Drivers ready for connected cars, says Telefónica report

Telefónica’s second annual Connected Car Industry report uncovers rising awareness of in-car connectivity among users, and says connected services are starting to influence buying decisions

Buyer awareness of and demand for connected car products and services is growing, according to a report from telco and mobile operator Telefónica.

Its second annual study of buying behaviour and intentions found that 70% of drivers were either interested in using, or already were using, connected car services, and 80% expected that they would ultimately be able to experience the same standards of connectivity in their vehicle as they would in their home.

The findings reinforce those of a recent forecast by Juniper Research, which suggested that in-car connectivity will soon become a standard feature.

According to Telefónica, half of consumers now consider connected features, such as in-built connectivity and the ability to plug in smartphones, as a key part of their next car purchase.

Greater safety, fault diagnostics, early-warning systems and smarter navigation were the most popular features, and usage-based insurance was picked out by UK drivers.

The survey also uncovered growing acceptance of car-sharing schemes and new models of ownership, with 35% of drivers saying that in 20 years' time they did not expect to own their own vehicle in the same way they do today.

When it came to payment models, British, German and American drivers largely favoured basic connectivity as standard with bolt-on options. Other nationalities preferred one-off payments and pay-as-you-go models.

“I see a huge expansion beyond legacy telematics such as vehicle health reports, safety and security, crash notifications into active safety and automated driving aspects,” said Kia Motors CTO Henry Bzeih.

“I also think vehicle-to-vehicle communication is going to grow very quickly in the next five years. The beauty of that technology is that the communication protocol can be used for a host of other services beyond vehicle communication, so it benefits the wider infrastructure too.”

Greg Ross, director of product strategy and infotainment at General Motors, added: “When we talk to customers about connectivity they say, well, it’s a car and so what I need it to do are the things I bought a car for. They want it to be safer, more intelligent and more economical.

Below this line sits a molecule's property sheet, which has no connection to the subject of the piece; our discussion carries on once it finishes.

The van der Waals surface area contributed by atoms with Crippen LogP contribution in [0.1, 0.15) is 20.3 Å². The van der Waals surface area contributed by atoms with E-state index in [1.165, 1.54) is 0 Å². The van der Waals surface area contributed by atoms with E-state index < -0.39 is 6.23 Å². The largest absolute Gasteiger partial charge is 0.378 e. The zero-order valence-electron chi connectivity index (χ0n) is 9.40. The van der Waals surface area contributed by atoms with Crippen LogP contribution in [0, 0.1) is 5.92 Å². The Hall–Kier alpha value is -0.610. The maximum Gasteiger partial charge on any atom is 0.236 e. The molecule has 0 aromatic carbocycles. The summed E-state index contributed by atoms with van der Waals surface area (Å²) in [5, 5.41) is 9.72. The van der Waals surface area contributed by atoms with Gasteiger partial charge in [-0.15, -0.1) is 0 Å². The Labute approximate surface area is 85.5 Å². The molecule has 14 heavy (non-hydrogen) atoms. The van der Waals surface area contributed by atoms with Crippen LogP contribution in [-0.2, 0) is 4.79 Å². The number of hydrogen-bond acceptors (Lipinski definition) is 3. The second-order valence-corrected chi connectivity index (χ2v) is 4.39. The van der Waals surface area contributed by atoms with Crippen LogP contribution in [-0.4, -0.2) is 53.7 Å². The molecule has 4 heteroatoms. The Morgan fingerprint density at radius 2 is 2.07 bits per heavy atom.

“Connectivity is a chance for OEMs to look at how we can help to reduce costs for customers and make cost of ownership lower by giving advice on how to drive more fuel-efficiently, or helping you find the lowest cost source of fuel or the most efficient route. Can I, by providing data for things like usage-based insurance or pay-as-you-drive insurance, can I save you money on insurance?”

Less popular was the idea of in-car entertainment, according to Pavan Mathew, Telefónica global head of connected car. He said that consumers seemed to recognise that safety concerns and the short nature of the vast majority of car journeys limited the opportunities for entertainment, which would probably remain restricted to keeping back-seat passengers occupied on long trips.

Mathew said that responsibility for ensuring that in-car connectivity was safe rested with the entire industry, but that ultimately, “it is the OEM’s brand taking on the liability”.

He added: “I would expect OEMs to set policy management, and brand their own services as well.”

Juniper’s report suggested that the advent of Apple’s CarPlay would help make the market by providing a route into vehicles for iPhone devices, but Mathew thought this unlikely.

“Apple’s dominance in devices means there is demand from the consumer side for integration,” he explained, “but the OEMs will be the final determinants of the degree of integration with Apple. Apple will never dominate in cars as they do in handsets, because it comes down to questions over liability.”

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